This week: Kansas newspapers, WWI records for the U.S. and Canada and a unique collection of mid-1800s Shaker photographs.
KANSAS NEWSPAPERS. Subscribers to Newspapers.com can search a newly enlarged database of Kansas newspapers. It “currently has more than 190 papers from almost 90 Kansas cities for a total of 4.3 million pages.” One paper dates to 1840, 20 years before statehood.
SHAKER PHOTOGRAPHS. The Shaker Museum Mount Lebanon (New York) “has launched a newly digitized online catalog of historic photography as a part of its ongoing effort to make available online a full catalog of its collections,” says this press report. Photos include “scenes of Shaker villages from the mid-late 19th Century, as well as a collection of stereograph images from this early period.”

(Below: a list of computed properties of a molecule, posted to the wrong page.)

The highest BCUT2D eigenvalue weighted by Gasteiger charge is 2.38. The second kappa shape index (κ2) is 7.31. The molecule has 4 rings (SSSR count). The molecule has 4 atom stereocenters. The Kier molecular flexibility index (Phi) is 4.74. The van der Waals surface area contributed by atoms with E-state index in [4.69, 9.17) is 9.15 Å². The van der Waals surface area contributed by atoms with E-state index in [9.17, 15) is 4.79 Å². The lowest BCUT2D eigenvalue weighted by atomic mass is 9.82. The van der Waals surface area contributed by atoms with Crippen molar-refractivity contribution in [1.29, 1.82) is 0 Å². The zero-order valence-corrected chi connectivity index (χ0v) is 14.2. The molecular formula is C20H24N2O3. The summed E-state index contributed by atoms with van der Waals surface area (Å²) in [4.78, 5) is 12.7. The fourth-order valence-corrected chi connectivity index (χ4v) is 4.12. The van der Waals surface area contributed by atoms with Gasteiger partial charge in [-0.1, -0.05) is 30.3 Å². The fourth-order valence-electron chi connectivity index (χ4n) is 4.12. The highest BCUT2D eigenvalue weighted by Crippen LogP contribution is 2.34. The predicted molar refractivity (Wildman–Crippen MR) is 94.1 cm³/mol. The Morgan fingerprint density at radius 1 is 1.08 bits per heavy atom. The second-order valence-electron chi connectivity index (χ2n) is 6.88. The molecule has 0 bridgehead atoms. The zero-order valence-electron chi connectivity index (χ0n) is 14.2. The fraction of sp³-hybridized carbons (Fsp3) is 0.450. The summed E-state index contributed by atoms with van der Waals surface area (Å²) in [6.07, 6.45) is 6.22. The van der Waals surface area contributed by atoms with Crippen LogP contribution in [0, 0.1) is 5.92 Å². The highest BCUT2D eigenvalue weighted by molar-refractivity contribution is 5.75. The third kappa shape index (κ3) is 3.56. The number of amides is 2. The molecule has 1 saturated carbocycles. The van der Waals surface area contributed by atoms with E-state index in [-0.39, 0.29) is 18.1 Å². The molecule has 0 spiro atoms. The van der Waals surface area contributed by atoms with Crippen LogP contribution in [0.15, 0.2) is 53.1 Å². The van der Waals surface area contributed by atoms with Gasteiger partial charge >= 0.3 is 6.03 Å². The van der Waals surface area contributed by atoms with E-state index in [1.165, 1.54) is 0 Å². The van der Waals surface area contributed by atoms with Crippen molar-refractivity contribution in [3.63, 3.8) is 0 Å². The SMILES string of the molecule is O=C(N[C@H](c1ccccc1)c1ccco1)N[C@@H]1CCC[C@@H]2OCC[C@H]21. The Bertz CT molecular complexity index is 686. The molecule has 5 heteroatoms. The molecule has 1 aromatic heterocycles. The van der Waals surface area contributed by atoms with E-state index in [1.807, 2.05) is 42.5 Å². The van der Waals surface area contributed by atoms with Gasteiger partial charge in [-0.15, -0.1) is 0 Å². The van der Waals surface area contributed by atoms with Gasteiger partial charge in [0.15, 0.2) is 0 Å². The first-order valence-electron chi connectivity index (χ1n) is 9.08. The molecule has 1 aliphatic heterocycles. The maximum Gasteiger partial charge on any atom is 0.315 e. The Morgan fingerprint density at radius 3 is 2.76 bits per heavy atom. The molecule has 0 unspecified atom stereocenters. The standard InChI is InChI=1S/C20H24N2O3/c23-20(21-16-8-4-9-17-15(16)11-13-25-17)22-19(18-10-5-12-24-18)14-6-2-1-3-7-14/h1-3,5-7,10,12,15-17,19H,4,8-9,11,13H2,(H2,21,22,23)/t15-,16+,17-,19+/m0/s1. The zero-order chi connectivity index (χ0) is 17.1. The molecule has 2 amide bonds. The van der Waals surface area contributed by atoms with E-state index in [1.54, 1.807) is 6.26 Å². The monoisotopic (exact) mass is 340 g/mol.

CANADA WWI MILITARY RECORDS. Ancestry recently posted a new collection of “more than 17,000 historical military records (featuring more than 470,000 images) revealing the First World War military experiences of many Canadian soldiers. The Canada, Imperial War Service Gratuities, 1919-1921 collection contains records of Canadians who fought and served in the British Imperial services.” Note: the above link goes to Ancestry.com but the database is also available on Ancestry.ca.
U.S. WWI PHOTOGRAPHS. The National Archives (U.S.) has a newly digitized collection online: American Unofficial Collection of World War I Photographs, 1917-1918. According to the site, “This series contains photographs obtained from the U.S. Army Signal Corps, Federal and State government agencies, as well as private sources, such as the American Red Cross and the Central News and Photo Service. The photos depict the unity of the nation and how overwhelming the war effort was, including pictures of public gatherings, peace demonstrations, parades, and activities of libraries, hospitals and first aid stations.”